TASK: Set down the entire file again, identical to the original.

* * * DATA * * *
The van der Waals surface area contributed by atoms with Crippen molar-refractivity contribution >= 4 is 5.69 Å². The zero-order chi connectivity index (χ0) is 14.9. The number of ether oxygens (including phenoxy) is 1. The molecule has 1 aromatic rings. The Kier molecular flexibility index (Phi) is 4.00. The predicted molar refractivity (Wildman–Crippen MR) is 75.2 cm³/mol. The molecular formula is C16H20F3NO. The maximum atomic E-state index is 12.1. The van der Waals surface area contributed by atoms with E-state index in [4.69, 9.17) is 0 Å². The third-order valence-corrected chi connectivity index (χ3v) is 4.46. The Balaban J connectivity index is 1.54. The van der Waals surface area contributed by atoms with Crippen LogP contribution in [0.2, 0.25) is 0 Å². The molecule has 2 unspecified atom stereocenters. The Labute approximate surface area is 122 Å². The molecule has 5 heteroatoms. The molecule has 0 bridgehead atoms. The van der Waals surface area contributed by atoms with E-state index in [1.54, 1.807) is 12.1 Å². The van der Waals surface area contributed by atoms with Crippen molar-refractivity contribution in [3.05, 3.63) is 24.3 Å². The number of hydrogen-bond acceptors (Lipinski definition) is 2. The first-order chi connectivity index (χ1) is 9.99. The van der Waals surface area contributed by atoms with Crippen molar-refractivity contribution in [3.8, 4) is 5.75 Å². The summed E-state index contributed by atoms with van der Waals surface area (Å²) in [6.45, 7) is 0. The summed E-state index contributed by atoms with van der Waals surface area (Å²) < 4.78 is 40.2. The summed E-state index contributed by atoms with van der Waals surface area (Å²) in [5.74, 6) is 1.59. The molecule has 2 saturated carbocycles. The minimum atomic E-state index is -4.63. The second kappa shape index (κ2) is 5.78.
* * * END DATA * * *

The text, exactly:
The van der Waals surface area contributed by atoms with Crippen molar-refractivity contribution >= 4 is 5.69 Å². The zero-order chi connectivity index (χ0) is 14.9. The number of ether oxygens (including phenoxy) is 1. The molecule has 1 aromatic rings. The Kier molecular flexibility index (Phi) is 4.00. The predicted molar refractivity (Wildman–Crippen MR) is 75.2 cm³/mol. The molecular formula is C16H20F3NO. The maximum atomic E-state index is 12.1. The van der Waals surface area contributed by atoms with E-state index in [4.69, 9.17) is 0 Å². The third-order valence-corrected chi connectivity index (χ3v) is 4.46. The Balaban J connectivity index is 1.54. The van der Waals surface area contributed by atoms with Crippen LogP contribution in [0.2, 0.25) is 0 Å². The molecule has 2 unspecified atom stereocenters. The Labute approximate surface area is 122 Å². The molecule has 5 heteroatoms. The molecule has 0 bridgehead atoms. The van der Waals surface area contributed by atoms with E-state index in [1.54, 1.807) is 12.1 Å². The van der Waals surface area contributed by atoms with Crippen molar-refractivity contribution in [3.05, 3.63) is 24.3 Å². The number of hydrogen-bond acceptors (Lipinski definition) is 2. The first-order chi connectivity index (χ1) is 9.99. The van der Waals surface area contributed by atoms with Crippen molar-refractivity contribution in [3.8, 4) is 5.75 Å². The summed E-state index contributed by atoms with van der Waals surface area (Å²) in [6.45, 7) is 0. The summed E-state index contributed by atoms with van der Waals surface area (Å²) < 4.78 is 40.2. The summed E-state index contributed by atoms with van der Waals surface area (Å²) in [5.74, 6) is 1.59. The molecule has 2 saturated carbocycles. The minimum atomic E-state index is -4.63. The second kappa shape index (κ2) is 5.78.